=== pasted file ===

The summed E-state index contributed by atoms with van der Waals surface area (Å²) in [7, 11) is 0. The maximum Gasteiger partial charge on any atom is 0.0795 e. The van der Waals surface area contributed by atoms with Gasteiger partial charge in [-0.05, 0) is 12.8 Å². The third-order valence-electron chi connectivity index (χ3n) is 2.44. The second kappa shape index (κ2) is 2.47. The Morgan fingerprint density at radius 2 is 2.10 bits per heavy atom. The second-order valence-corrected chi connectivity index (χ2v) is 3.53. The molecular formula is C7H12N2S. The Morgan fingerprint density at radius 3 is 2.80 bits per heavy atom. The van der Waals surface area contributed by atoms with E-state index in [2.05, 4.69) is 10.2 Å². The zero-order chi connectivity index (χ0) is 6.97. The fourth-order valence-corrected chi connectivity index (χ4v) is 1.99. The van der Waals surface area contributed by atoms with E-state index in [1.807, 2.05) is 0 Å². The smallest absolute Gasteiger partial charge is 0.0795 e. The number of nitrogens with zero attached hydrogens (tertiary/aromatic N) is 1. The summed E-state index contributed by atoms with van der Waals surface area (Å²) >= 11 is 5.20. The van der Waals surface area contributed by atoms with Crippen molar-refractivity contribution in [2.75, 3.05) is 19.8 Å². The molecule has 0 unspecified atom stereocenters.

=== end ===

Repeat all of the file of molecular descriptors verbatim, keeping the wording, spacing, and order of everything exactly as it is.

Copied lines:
The summed E-state index contributed by atoms with van der Waals surface area (Å²) in [7, 11) is 0. The maximum Gasteiger partial charge on any atom is 0.0795 e. The van der Waals surface area contributed by atoms with Gasteiger partial charge in [-0.05, 0) is 12.8 Å². The third-order valence-electron chi connectivity index (χ3n) is 2.44. The second kappa shape index (κ2) is 2.47. The Morgan fingerprint density at radius 2 is 2.10 bits per heavy atom. The second-order valence-corrected chi connectivity index (χ2v) is 3.53. The molecular formula is C7H12N2S. The Morgan fingerprint density at radius 3 is 2.80 bits per heavy atom. The van der Waals surface area contributed by atoms with E-state index in [2.05, 4.69) is 10.2 Å². The zero-order chi connectivity index (χ0) is 6.97. The fourth-order valence-corrected chi connectivity index (χ4v) is 1.99. The van der Waals surface area contributed by atoms with E-state index in [1.807, 2.05) is 0 Å². The smallest absolute Gasteiger partial charge is 0.0795 e. The number of nitrogens with zero attached hydrogens (tertiary/aromatic N) is 1. The summed E-state index contributed by atoms with van der Waals surface area (Å²) >= 11 is 5.20. The van der Waals surface area contributed by atoms with Crippen molar-refractivity contribution in [2.75, 3.05) is 19.8 Å². The molecule has 0 unspecified atom stereocenters.